The Perfection of Christ
So, this is His person. Now what about His purpose? Why did He come? He came to “seek and save the lost.” (Luke 19:10) He came to live a sinless life. There was no guilt in Him. “In him there is no sin,” 1 John 3:5. He was obedient, perfectly obedient to God, and this is key. This is going to affect everything we talk about later in this study. He had to live an obedient life. He didn’t just come as a child and die as a child on the cross. He didn’t just zoom down at the age of 30 and die on a cross for us. He lived an obedient life. He was righteous. 1 John 2:1 says, “Jesus Christ the righteous.” He came to live a sinless life, which no one else in all history has done, by the way, and He came to die a substitutionary death. A substitutionary death, “To make propitiation,” Hebrews 2:17 says, “for the sins of the people.” What that means is to take the payment of sin that’s due the people upon Himself. He came to be a substitute, to take our place, to stand where we deserve to stand, and to endure what we deserve to endure. That’s the whole picture, yet, He had no sin.
He had no sin to pay for. The payment for sin is death. We see Him dying on a cross. He has no sin to pay for, so whose sin is He paying for? He is a substitute. He’s in our place on the cross. He died in the place of the disobedient. He died in the place of the unrighteous. Skip down to 1 Peter 2:24 in your notes, “He himself bore our sins in his body on the tree.” Our sins in His body on the tree as our substitute. So, get the picture here. This is God Himself in the flesh, assuming the identity of sinners on the cross, standing in the place of sinners as a substitute for sinners, and this is where we see the whole picture now come together.
The divine dilemma solved at the cross. Divine satisfaction at the cross, the totality of God’s character is expressed. You look at the cross, and you see all of God’s holy characteristics: love, wrath, justice, and mercy. They’re all there. You think about it, “Does God hate sinners?” Yes…look at the cross. This is so key. This is so key to understand, that when Jesus died on the cross, He wasn’t just dying for sin, but He was dying in the place of sinners.
We have this tendency to think of sin as if it’s something outside of us. You’re lying, cheating, or lusting, whatever it is in our lives. We think of sin as outside of us, and when Jesus went to the cross, He died for our sins, but the reality is, sin is not outside of us. Sin is at the core of who we are. We’re sinful to the core, and when Jesus went to the cross and endured the divine wrath due sin, it wasn’t just due sin, it was due sinners. He was standing in our place, and in that holy moment, on the cross, He was taking the divine wrath due your life and my life upon Himself.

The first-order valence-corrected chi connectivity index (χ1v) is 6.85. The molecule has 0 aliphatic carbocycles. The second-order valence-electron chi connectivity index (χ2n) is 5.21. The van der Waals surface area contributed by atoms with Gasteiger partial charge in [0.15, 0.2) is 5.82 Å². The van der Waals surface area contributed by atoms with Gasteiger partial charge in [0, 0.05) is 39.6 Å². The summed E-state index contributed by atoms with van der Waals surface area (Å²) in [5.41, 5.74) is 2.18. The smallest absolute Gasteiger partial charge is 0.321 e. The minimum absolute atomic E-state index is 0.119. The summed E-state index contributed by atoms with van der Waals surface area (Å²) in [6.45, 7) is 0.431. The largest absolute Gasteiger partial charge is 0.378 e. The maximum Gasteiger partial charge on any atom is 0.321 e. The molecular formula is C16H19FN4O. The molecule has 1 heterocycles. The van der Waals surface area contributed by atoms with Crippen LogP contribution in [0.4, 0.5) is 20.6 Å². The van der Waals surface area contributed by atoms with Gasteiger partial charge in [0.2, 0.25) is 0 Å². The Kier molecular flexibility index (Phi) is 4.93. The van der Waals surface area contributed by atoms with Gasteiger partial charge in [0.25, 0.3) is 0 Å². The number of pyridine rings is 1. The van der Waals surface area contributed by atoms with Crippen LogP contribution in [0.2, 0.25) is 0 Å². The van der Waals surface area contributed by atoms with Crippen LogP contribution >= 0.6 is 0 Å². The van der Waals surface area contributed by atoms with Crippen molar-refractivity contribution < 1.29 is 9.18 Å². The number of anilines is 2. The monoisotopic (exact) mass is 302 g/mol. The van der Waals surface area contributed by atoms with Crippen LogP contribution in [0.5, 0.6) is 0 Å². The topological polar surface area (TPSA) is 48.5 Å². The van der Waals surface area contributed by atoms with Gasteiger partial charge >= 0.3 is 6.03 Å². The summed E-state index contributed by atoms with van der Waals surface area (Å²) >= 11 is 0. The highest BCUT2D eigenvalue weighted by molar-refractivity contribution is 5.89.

So, let us not be quick to cling to trite phrases that make us feel good and sound good to us, but rob the cross of its meaning. Does God hate sinners? Yes…look at the cross, and His holy wrath due sin and sinners, but don’t stop there. Does God love sinners? Yes…look at the cross. He did all of it for you and me. He did all of it instead of you and me.
This is the wonder of the cross, “steadfast love and faithfulness meet; righteousness and peace kiss each other,” (Psalm 85:10) and in wrath, God remembers mercy. This is divine satisfaction through divine sacrifice, and as a result, salvation through God’s Son is achieved. The essence of sin: man substitutes Himself for God. It’s what we do. We say, “I’m in charge here.” Essence of sin: we assert ourselves against God and put ourselves where only God deserves to be. It’s what we’ve done.
Essence of salvation: God substitutes Himself for man, and God sacrifices Himself for man and puts Himself where only man deserves to be. “He made Him who had no sin to be sin for us, in order that we might become the righteousness of God.” Divine satisfaction through divine sacrifice. At the cross, God expresses His judgment on sin. At the cross, God endures His judgment against sin. At the cross, God enables salvation for sinners. Praise be to God.
Though we deserve His wrath, we receive His mercy.